Boris Johnson's suspension of Parliament sparks Brexit protests
The anti-prorogation protest in London is fizzling out, with only a few hundred activists filtering through the streets outside Parliament.
Another small splinter group marched up the Mall towards the gates of Buckingham Palace, where there is a heavy security presence.
And traffic is at a standstill in Trafalgar Square, where some protesters are sitting on the roads, closely watched by police.
But in truth, the turnout at Saturday's rally will have disappointed organizers. Several thousand people showed up, but the event fell well short of attracting the "hundreds of thousands" of attendees promised beforehand.
Major anti-Brexit rallies have attracted huge crowds in the past, and that level of enthusiasm could well be on show again as the countdown to the October 31 deadline moves from months to weeks.
But just days after a petition against prorogation attracted more than 1.6 million signatures, the modest crowd was something of a surprise.
For Johnson and his team, though, protests and petitions were never likely to force a change in approach on Brexit. More robust challenges to his efforts to suspend Parliament will come during the week -- starting on Tuesday, when lawmakers get to work with attempts to block the prorogation and legal challenges are heard in courts in London and Scotland.
Labour leader Jeremy Corbyn has spoken to crowds at the protest in Glasgow.
"I'm proud to be here with all of you supporting that, to say to Boris Johnson: no way, it's our Parliament," he said.
"No way do you take us out without a deal -- we will stop you and give the people their rights and their say to determine their future."
"Demonstrations are taking place everywhere because people are angered and outraged about what is happening," Corbyn added. "Angered that the government and a Prime Minister elected by 93,000 members of the Tory party is trying to hijack the needs, aims and aspirations of 65 million people."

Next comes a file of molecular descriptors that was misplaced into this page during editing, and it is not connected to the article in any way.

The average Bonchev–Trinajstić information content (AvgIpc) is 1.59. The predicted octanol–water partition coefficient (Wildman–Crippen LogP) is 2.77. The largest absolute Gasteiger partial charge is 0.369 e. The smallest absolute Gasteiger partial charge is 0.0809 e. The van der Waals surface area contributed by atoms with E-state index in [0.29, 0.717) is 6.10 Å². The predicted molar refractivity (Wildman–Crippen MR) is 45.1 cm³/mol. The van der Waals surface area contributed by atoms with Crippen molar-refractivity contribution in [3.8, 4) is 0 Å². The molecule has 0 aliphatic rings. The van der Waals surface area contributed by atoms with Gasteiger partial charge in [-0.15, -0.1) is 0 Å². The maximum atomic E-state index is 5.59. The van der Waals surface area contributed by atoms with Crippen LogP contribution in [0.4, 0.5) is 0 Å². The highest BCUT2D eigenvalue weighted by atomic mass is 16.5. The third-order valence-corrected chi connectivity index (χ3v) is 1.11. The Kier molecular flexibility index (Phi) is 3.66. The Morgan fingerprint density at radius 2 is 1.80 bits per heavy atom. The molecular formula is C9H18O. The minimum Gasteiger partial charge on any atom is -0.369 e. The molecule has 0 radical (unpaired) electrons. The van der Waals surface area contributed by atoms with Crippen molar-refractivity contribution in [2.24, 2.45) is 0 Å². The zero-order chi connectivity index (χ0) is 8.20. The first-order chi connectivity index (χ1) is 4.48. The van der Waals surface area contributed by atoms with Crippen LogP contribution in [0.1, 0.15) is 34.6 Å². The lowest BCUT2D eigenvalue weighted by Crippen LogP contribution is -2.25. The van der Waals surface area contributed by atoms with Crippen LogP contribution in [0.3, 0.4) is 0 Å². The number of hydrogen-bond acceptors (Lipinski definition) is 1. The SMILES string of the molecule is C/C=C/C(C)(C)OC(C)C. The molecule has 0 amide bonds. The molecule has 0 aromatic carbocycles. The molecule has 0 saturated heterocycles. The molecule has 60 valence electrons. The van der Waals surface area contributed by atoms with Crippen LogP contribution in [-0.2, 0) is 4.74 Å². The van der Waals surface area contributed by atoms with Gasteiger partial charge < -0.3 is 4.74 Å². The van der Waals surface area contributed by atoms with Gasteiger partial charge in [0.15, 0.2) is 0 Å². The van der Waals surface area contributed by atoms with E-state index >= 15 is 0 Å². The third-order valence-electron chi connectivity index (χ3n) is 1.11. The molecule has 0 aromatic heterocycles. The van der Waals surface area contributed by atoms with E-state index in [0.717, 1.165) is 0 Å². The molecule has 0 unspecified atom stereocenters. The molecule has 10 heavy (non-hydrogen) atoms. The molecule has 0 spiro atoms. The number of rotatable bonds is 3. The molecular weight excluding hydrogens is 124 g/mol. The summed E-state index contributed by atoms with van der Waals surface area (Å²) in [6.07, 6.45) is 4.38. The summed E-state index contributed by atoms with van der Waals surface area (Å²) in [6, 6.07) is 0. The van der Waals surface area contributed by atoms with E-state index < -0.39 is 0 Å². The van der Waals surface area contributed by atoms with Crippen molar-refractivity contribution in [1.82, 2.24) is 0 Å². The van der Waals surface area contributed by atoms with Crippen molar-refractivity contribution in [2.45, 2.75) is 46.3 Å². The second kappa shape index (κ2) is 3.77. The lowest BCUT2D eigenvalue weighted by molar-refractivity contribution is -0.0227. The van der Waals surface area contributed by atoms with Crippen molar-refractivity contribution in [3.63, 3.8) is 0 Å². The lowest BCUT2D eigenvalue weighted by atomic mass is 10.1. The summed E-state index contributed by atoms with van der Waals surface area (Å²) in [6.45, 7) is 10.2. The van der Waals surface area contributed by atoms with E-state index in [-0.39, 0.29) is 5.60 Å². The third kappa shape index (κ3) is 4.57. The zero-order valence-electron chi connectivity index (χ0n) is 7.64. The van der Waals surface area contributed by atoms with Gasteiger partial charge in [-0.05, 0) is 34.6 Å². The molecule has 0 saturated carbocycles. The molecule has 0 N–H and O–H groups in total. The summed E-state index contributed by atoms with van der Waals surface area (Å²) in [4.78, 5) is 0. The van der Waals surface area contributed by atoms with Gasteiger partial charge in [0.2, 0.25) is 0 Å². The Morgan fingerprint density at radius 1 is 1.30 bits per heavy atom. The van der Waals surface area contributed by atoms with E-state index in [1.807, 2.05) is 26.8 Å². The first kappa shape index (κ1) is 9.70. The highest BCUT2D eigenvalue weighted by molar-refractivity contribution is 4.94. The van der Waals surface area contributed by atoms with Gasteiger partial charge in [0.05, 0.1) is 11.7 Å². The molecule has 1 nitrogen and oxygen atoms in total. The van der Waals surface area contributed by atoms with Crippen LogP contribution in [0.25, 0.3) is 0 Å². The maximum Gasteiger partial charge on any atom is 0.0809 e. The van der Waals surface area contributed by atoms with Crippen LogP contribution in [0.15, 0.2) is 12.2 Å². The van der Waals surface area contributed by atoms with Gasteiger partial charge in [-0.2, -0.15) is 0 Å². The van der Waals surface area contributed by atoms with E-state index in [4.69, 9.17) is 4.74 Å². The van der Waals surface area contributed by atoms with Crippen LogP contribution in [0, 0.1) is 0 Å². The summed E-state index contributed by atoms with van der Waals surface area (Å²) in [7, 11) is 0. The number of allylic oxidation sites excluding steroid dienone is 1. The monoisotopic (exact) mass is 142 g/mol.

"Well think on Boris, it's not on and we're not having it," he said.
Corbyn has said he will be supporting efforts to legislate against Johnson's move when Parliament reconvenes next week.
Demonstrators in London and around the UK are voicing their opposition to Boris Johnson's suspension of Parliament.
In a rainy Manchester, several thousand have gathered in Albert Square. One protester had a critical but measured take on Johnson's premiership.
Labour's Shadow Home Secretary Diane Abbott has also addressed crowds at the London rally. She told them the party's leader Jeremy Corbyn had sent his support for the demonstration -- but Corbyn doesn't appear to be there in person.
"We are here outside 10 Downing Street trying to get Boris Johnson's attention, but let me tell you, before too long Jeremy Corbyn will be in 10 Downing Street and Boris will be gone," Abbott told attendees, the Press Association reported.
She then tried to start a call-and-response with the crowd, rallying them with a cry of "What Do We Want to Do?" But instead of the approved response -- "Stop the Coup!" -- many in the crowd shouted "Where is Jeremy?" per PA.
Corbyn has been taking part in an anti-prorogation event on Saturday, though, as he readies for the return of Parliament on Tuesday.
He said in a speech in Glasgow: "We will do absolutely everything we can to prevent a no-deal Brexit and the Prime Minister taking us into the hands of Donald Trump and a trade deal with the USA."
"That is the real agenda of the Prime Minister ... there is a lot of work being done in preparation for next Tuesday," he added. The Labour leader has already made clear that he plans to help efforts to legislate against Johnson's suspension of Parliament in the coming week.
Labour Shadow Chancellor John McDonnell was one of the first speakers at the London protest against Boris Johnson's suspension of Parliament.
"It is a fight to protect our democracy -- we know what Boris Johnson is up to, it is not very subtle is it?" McDonnell told the crowd, according to the Press Association. "He wants to close down our democracy and force through a no-deal Brexit."
McDonnell said previous generations fought and made huge sacrifices, some giving their lives, in the fight for parliamentary democracy so they could "have their say over policies and the future of our country."
"Boris Johnson, this is not about Parliament versus the people, this is about you versus the people," he added.
UK Chancellor Sajid Javid has brushed aside reports that he had had a row with his boss, Boris Johnson, over the reported sacking of one of his aides by the Prime Minister's key advisor.
Javid declined to discuss the widely reported firing of Sonia Khan in an interview with the BBC.